Lawson says: “Very few people can exert the self-control needed to save for retirement in this way. But for those who do want to access their money we already have Isas which allow people to do this, and if they want to they can cash in an Isa and put some of the money they’ve saved into a pension. The only difference between an Isa and a Saint is that a Saint is self-invested so you can go beyond shares and into property and art, but after A-day that’s what a Sipp will allow you to do. The idea is all very well for sophisticated customers but people need something they understand, this is definitely not the way forward.”
Alasdair Buchanan, group head of communications for Scottish Life, agrees with Lawson about the complex nature of investment trusts and that the idea is riddled with issues that haven’t been properly addressed, although he adds there is an element of truth about people being unhappy at locking away money for years. But he also argues if people don’t do it they won’t have anything to live on in retirement.
He says: ”The Saint has quite a few similarities with the Conservative proposals of a SaRA and a Lisa, but it has a different approach to taxation, where the money is taxed going in but not coming out. It’s an interesting approach, but it would be very difficult to introduce it into the system we already have which has the reverse approach. The paper also doesn’t address the problems of people who already have private or occupational pensions, what will happen to them? Will they be allowed to continue as they are or would they have to convert to the new system? On a practical level the idea is very problematic, and the reasons for doing it don’t stand up particularly well to scrutiny. The whole thing just doesn’t hang together very well at all.”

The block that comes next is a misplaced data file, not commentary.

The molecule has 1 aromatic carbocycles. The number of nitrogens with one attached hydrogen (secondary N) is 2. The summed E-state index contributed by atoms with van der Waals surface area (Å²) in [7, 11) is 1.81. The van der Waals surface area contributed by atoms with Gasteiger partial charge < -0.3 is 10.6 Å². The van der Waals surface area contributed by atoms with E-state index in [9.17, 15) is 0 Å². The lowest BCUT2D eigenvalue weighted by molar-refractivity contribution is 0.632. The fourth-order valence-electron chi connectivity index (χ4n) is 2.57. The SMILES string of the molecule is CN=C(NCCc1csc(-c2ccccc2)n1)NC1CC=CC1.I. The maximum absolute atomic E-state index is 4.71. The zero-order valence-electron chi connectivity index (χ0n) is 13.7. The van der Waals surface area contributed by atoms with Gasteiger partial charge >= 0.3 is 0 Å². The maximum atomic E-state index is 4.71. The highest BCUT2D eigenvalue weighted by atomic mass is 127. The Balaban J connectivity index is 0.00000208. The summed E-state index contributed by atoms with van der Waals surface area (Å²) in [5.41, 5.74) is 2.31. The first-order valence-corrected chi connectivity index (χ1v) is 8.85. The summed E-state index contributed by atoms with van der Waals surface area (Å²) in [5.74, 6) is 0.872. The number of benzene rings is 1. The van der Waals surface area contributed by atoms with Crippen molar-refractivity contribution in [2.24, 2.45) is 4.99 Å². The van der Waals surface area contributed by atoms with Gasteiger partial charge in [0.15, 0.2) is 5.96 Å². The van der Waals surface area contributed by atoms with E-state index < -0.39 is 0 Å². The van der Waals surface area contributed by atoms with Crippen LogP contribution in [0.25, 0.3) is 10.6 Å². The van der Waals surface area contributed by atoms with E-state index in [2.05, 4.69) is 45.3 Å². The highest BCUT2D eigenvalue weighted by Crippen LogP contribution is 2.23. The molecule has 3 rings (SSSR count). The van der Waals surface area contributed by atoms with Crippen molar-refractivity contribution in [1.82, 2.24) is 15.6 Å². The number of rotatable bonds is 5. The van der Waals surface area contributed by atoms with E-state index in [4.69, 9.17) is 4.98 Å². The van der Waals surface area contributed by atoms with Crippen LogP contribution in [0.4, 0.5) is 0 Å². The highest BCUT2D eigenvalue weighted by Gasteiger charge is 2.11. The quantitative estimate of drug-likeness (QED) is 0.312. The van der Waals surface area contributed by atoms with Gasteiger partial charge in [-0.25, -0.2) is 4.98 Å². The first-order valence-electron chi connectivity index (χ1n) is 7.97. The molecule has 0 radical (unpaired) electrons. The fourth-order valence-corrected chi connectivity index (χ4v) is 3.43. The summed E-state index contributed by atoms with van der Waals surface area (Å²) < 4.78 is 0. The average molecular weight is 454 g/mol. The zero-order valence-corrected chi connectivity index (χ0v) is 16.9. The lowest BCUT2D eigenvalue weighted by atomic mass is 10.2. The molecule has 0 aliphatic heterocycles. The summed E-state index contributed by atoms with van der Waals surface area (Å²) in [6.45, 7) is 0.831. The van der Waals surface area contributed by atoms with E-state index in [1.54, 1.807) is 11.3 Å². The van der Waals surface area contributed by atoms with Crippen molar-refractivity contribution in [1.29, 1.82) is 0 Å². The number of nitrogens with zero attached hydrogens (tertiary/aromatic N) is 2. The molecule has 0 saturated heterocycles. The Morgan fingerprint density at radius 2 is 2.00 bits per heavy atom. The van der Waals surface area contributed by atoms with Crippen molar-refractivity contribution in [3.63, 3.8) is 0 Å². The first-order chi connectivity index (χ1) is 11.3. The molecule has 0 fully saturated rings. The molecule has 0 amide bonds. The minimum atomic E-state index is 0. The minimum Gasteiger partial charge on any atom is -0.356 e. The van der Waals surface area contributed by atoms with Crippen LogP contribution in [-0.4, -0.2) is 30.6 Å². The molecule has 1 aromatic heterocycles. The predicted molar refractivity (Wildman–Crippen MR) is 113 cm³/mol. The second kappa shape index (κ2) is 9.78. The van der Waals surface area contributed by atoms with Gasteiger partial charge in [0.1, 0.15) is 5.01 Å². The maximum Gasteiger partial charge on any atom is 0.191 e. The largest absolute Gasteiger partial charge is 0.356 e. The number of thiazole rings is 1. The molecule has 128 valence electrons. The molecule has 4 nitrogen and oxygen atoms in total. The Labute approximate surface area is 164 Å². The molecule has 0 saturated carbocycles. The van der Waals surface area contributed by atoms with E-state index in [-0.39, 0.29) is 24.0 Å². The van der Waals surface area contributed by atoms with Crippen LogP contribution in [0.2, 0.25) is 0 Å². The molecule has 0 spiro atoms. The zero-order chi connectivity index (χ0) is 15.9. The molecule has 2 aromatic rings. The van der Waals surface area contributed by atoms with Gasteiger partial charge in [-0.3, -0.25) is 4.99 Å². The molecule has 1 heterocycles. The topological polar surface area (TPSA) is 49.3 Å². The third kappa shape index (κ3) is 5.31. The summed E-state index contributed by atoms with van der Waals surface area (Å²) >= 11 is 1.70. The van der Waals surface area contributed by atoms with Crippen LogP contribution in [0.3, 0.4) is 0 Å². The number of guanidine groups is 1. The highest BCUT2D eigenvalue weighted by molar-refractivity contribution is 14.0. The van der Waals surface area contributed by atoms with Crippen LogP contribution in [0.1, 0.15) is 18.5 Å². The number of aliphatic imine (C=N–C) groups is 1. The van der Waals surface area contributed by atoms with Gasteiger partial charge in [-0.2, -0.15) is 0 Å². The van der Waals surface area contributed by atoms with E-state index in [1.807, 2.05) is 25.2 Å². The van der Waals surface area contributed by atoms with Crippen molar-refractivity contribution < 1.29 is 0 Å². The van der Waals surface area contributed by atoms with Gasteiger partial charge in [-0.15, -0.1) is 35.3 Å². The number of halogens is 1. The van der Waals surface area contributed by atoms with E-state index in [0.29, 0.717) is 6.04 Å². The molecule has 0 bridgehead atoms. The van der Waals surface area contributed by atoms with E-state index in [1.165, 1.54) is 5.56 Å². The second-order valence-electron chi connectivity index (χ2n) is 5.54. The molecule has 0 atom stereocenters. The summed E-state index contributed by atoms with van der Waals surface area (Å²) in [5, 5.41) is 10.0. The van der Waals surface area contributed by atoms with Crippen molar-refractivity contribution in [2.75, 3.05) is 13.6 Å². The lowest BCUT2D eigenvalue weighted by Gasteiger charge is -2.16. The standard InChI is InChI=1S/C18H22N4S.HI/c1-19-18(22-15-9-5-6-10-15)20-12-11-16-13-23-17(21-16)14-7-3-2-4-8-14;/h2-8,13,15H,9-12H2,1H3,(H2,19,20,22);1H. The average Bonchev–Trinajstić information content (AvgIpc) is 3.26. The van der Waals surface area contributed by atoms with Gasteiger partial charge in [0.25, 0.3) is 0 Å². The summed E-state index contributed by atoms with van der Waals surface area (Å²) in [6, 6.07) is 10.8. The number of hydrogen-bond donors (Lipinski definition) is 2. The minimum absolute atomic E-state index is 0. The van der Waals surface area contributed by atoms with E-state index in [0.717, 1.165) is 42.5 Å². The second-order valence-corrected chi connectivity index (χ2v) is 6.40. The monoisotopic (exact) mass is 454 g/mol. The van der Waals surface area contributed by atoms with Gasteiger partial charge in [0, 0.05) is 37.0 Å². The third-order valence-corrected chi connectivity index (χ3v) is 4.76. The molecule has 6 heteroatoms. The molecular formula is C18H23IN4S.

In defence of his scheme Charles Elphicke, agrees the idea of a Saint, which he has invented, is a radical idea but argues the problems of pensions and savings are so deep-set they need a radical solution. He adds the idea is probably going to take some time to catch on and would be particularly unpopular among life companies and actuaries.
He says: “I wanted to start a debate that addresses the problems people have with savings and a Saint is simple, flexible and transparent. Isas have no flexibility and are laden with bureaucracy. We should be trusting people to make their own investment decisions, and offering them the flexibility to achieve this. At the moment we need nothing short of a revolution in savings and the pensions industry should see this as an opportunity.”
If you have any comments you would like to add to this story or would like to speak to its author about a similar subject, telephone Nyree Stewart on 020 7968 4558 or email [email protected].IFAonline